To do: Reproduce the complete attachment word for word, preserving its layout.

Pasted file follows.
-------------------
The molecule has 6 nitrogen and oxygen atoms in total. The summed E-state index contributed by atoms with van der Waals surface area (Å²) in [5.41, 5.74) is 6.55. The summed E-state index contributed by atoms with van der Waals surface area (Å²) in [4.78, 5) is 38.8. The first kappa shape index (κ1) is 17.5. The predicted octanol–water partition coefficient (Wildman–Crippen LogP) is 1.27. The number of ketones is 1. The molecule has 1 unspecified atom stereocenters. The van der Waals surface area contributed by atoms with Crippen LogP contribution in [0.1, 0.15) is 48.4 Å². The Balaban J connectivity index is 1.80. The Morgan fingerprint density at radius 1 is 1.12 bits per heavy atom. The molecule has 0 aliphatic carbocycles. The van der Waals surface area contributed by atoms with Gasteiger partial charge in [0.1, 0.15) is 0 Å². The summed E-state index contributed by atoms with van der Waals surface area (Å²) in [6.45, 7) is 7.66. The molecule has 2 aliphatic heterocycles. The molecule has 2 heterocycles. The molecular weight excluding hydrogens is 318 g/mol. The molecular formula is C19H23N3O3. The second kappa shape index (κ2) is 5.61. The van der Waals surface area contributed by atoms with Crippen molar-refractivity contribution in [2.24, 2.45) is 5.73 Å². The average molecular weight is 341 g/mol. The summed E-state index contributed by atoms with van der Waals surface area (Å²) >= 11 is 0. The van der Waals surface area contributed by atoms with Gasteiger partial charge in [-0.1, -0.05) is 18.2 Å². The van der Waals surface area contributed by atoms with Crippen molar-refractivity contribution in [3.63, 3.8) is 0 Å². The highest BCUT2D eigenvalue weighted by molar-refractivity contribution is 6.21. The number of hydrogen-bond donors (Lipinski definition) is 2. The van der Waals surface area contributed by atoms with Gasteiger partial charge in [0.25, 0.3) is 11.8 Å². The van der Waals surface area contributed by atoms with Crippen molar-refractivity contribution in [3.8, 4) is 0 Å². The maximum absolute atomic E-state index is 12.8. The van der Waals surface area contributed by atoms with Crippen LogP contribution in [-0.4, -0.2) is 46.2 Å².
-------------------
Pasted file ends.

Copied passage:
The molecule has 6 nitrogen and oxygen atoms in total. The summed E-state index contributed by atoms with van der Waals surface area (Å²) in [5.41, 5.74) is 6.55. The summed E-state index contributed by atoms with van der Waals surface area (Å²) in [4.78, 5) is 38.8. The first kappa shape index (κ1) is 17.5. The predicted octanol–water partition coefficient (Wildman–Crippen LogP) is 1.27. The number of ketones is 1. The molecule has 1 unspecified atom stereocenters. The van der Waals surface area contributed by atoms with Crippen LogP contribution in [0.1, 0.15) is 48.4 Å². The Balaban J connectivity index is 1.80. The Morgan fingerprint density at radius 1 is 1.12 bits per heavy atom. The molecule has 0 aliphatic carbocycles. The van der Waals surface area contributed by atoms with Gasteiger partial charge in [0.1, 0.15) is 0 Å². The summed E-state index contributed by atoms with van der Waals surface area (Å²) in [6.45, 7) is 7.66. The molecule has 2 aliphatic heterocycles. The molecule has 2 heterocycles. The molecular weight excluding hydrogens is 318 g/mol. The molecular formula is C19H23N3O3. The second kappa shape index (κ2) is 5.61. The van der Waals surface area contributed by atoms with Crippen molar-refractivity contribution in [2.24, 2.45) is 5.73 Å². The average molecular weight is 341 g/mol. The summed E-state index contributed by atoms with van der Waals surface area (Å²) >= 11 is 0. The van der Waals surface area contributed by atoms with Gasteiger partial charge in [-0.1, -0.05) is 18.2 Å². The van der Waals surface area contributed by atoms with Crippen molar-refractivity contribution in [3.63, 3.8) is 0 Å². The highest BCUT2D eigenvalue weighted by molar-refractivity contribution is 6.21. The number of hydrogen-bond donors (Lipinski definition) is 2. The van der Waals surface area contributed by atoms with Gasteiger partial charge in [0.25, 0.3) is 11.8 Å². The van der Waals surface area contributed by atoms with Crippen molar-refractivity contribution in [3.8, 4) is 0 Å². The maximum absolute atomic E-state index is 12.8. The van der Waals surface area contributed by atoms with Crippen LogP contribution in [-0.4, -0.2) is 46.2 Å².